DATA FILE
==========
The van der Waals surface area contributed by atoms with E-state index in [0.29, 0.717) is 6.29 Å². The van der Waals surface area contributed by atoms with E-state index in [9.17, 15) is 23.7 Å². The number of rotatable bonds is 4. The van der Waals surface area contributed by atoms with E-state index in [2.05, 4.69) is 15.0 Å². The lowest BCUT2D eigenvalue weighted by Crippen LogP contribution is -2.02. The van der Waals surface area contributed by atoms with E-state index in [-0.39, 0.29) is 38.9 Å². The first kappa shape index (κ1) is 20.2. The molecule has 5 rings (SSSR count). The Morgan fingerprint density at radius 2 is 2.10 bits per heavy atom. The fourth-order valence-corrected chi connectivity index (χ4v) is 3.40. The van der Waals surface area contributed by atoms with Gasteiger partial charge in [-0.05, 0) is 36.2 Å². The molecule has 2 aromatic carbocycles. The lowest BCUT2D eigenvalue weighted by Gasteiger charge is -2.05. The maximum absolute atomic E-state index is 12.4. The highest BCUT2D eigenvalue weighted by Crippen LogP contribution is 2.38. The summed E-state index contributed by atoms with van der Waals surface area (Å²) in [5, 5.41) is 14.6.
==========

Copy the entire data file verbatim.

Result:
The van der Waals surface area contributed by atoms with E-state index in [0.29, 0.717) is 6.29 Å². The van der Waals surface area contributed by atoms with E-state index in [9.17, 15) is 23.7 Å². The number of rotatable bonds is 4. The van der Waals surface area contributed by atoms with E-state index in [2.05, 4.69) is 15.0 Å². The lowest BCUT2D eigenvalue weighted by Crippen LogP contribution is -2.02. The van der Waals surface area contributed by atoms with E-state index in [-0.39, 0.29) is 38.9 Å². The first kappa shape index (κ1) is 20.2. The molecule has 5 rings (SSSR count). The Morgan fingerprint density at radius 2 is 2.10 bits per heavy atom. The fourth-order valence-corrected chi connectivity index (χ4v) is 3.40. The van der Waals surface area contributed by atoms with Gasteiger partial charge in [-0.05, 0) is 36.2 Å². The molecule has 2 aromatic carbocycles. The lowest BCUT2D eigenvalue weighted by Gasteiger charge is -2.05. The maximum absolute atomic E-state index is 12.4. The highest BCUT2D eigenvalue weighted by Crippen LogP contribution is 2.38. The summed E-state index contributed by atoms with van der Waals surface area (Å²) in [5, 5.41) is 14.6.